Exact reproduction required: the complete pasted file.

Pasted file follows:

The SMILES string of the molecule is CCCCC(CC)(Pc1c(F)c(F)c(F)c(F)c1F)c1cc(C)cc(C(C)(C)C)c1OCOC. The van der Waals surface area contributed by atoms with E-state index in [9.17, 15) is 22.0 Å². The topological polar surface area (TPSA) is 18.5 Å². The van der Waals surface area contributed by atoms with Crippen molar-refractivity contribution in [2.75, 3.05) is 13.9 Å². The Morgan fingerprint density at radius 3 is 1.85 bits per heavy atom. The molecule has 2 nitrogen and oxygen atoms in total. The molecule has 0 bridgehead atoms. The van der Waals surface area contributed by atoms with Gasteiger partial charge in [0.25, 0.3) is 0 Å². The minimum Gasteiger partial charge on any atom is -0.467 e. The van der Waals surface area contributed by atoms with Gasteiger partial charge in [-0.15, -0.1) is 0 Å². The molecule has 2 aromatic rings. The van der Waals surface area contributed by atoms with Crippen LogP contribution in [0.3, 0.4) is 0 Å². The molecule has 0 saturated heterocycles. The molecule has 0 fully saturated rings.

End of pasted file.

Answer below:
The SMILES string of the molecule is CCCCC(CC)(Pc1c(F)c(F)c(F)c(F)c1F)c1cc(C)cc(C(C)(C)C)c1OCOC. The van der Waals surface area contributed by atoms with E-state index in [9.17, 15) is 22.0 Å². The topological polar surface area (TPSA) is 18.5 Å². The van der Waals surface area contributed by atoms with Crippen molar-refractivity contribution in [2.75, 3.05) is 13.9 Å². The Morgan fingerprint density at radius 3 is 1.85 bits per heavy atom. The molecule has 2 nitrogen and oxygen atoms in total. The molecule has 0 bridgehead atoms. The van der Waals surface area contributed by atoms with Gasteiger partial charge in [0.25, 0.3) is 0 Å². The minimum Gasteiger partial charge on any atom is -0.467 e. The van der Waals surface area contributed by atoms with Gasteiger partial charge in [-0.15, -0.1) is 0 Å². The molecule has 2 aromatic rings. The van der Waals surface area contributed by atoms with Crippen LogP contribution in [0.3, 0.4) is 0 Å². The molecule has 0 saturated heterocycles. The molecule has 0 fully saturated rings.